As cancers progress, they produce a local environment that acts to redirect, paralyze, exhaust, or otherwise evade immune detection and destruction. The tumor microenvironment (TME) has long been characterized as a metabolic desert, depleted of essential nutrients such as glucose, oxygen, and amino acids, that starves infiltrating immune cells and renders them dysfunctional. While not incorrect, this perspective is only half the picture. The TME is not a metabolic vacuum, only consuming essential nutrients and never producing by-products. Rather, the by-products of depleted nutrients, “toxic” metabolites in the TME such as lactic acid, kynurenine, ROS, and adenosine, play an important role in shaping immune cell function and cannot be overlooked in cancer immunotherapy. Moreover, while the metabolic landscape is distinct, it is not unique, as these toxic metabolites are encountered in non-tumor tissues, where they evolutionarily shape immune cells and their response. In this Review, we discuss how depletion of essential nutrients and production of toxic metabolites shape the immune response within the TME and how toxic metabolites can be targeted to improve current cancer immunotherapies.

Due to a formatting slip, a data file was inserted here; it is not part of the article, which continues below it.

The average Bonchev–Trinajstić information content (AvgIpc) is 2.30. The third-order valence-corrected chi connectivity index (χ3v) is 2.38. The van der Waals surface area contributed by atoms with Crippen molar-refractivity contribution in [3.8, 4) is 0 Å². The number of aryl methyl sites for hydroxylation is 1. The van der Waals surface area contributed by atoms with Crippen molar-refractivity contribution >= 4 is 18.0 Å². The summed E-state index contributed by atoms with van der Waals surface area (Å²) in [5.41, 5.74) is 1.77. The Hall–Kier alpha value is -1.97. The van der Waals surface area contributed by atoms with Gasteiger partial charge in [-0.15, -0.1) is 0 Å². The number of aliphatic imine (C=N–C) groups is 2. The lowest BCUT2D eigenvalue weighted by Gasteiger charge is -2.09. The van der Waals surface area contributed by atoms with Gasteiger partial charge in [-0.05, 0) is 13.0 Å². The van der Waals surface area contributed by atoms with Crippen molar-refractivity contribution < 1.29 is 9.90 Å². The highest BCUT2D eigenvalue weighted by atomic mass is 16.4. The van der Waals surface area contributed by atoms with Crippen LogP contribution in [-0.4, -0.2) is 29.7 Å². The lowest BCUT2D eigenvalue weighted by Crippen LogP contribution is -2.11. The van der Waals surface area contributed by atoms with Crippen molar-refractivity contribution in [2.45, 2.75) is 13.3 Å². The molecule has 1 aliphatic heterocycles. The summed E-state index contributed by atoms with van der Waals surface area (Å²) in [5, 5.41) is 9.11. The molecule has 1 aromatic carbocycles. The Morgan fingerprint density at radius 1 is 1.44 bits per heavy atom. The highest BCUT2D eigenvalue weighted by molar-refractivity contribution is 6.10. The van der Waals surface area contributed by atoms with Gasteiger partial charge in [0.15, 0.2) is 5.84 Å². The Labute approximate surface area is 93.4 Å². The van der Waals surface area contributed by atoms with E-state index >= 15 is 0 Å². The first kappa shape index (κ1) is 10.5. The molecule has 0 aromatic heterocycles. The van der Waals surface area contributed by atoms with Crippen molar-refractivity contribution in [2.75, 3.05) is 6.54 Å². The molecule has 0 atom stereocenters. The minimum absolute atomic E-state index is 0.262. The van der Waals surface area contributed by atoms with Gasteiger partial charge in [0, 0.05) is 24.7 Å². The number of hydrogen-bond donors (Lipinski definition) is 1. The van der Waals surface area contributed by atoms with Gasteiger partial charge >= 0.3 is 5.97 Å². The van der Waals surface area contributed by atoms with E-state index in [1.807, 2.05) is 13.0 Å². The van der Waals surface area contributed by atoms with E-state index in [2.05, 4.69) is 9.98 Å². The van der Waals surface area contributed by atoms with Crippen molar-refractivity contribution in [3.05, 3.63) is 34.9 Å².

McLane J. Watson, Greg M. Delgoffe